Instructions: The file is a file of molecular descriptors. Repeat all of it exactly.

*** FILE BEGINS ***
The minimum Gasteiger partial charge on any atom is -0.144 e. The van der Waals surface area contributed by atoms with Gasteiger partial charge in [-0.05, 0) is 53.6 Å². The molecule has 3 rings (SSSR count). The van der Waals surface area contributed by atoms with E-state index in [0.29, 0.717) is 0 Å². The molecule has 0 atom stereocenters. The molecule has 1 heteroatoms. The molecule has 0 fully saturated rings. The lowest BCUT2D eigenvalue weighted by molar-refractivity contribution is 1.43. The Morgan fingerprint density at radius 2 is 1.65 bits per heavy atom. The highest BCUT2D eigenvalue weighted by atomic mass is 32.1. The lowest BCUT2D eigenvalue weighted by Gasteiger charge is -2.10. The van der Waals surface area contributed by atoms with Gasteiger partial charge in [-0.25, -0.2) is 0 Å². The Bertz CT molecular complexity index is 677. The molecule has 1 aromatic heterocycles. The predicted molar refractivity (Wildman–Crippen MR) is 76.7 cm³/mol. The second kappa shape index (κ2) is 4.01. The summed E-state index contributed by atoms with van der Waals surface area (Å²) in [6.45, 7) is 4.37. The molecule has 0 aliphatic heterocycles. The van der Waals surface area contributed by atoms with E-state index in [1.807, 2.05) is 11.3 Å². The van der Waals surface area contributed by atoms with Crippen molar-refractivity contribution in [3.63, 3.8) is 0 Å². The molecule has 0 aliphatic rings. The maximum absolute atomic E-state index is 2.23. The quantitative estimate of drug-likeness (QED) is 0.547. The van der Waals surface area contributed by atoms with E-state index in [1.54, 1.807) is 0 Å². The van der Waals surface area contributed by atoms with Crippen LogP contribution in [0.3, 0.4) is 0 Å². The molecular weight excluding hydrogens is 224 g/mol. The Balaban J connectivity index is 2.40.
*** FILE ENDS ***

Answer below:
The minimum Gasteiger partial charge on any atom is -0.144 e. The van der Waals surface area contributed by atoms with Gasteiger partial charge in [-0.05, 0) is 53.6 Å². The molecule has 3 rings (SSSR count). The van der Waals surface area contributed by atoms with E-state index in [0.29, 0.717) is 0 Å². The molecule has 0 atom stereocenters. The molecule has 1 heteroatoms. The molecule has 0 fully saturated rings. The lowest BCUT2D eigenvalue weighted by molar-refractivity contribution is 1.43. The Morgan fingerprint density at radius 2 is 1.65 bits per heavy atom. The highest BCUT2D eigenvalue weighted by atomic mass is 32.1. The lowest BCUT2D eigenvalue weighted by Gasteiger charge is -2.10. The van der Waals surface area contributed by atoms with Gasteiger partial charge in [-0.25, -0.2) is 0 Å². The Bertz CT molecular complexity index is 677. The molecule has 1 aromatic heterocycles. The predicted molar refractivity (Wildman–Crippen MR) is 76.7 cm³/mol. The second kappa shape index (κ2) is 4.01. The summed E-state index contributed by atoms with van der Waals surface area (Å²) in [6.45, 7) is 4.37. The molecule has 0 aliphatic heterocycles. The van der Waals surface area contributed by atoms with E-state index in [1.807, 2.05) is 11.3 Å². The van der Waals surface area contributed by atoms with Crippen molar-refractivity contribution in [3.63, 3.8) is 0 Å². The molecule has 0 aliphatic rings. The maximum absolute atomic E-state index is 2.23. The quantitative estimate of drug-likeness (QED) is 0.547. The van der Waals surface area contributed by atoms with E-state index in [1.54, 1.807) is 0 Å². The van der Waals surface area contributed by atoms with Crippen LogP contribution in [0.3, 0.4) is 0 Å². The molecular weight excluding hydrogens is 224 g/mol. The Balaban J connectivity index is 2.40.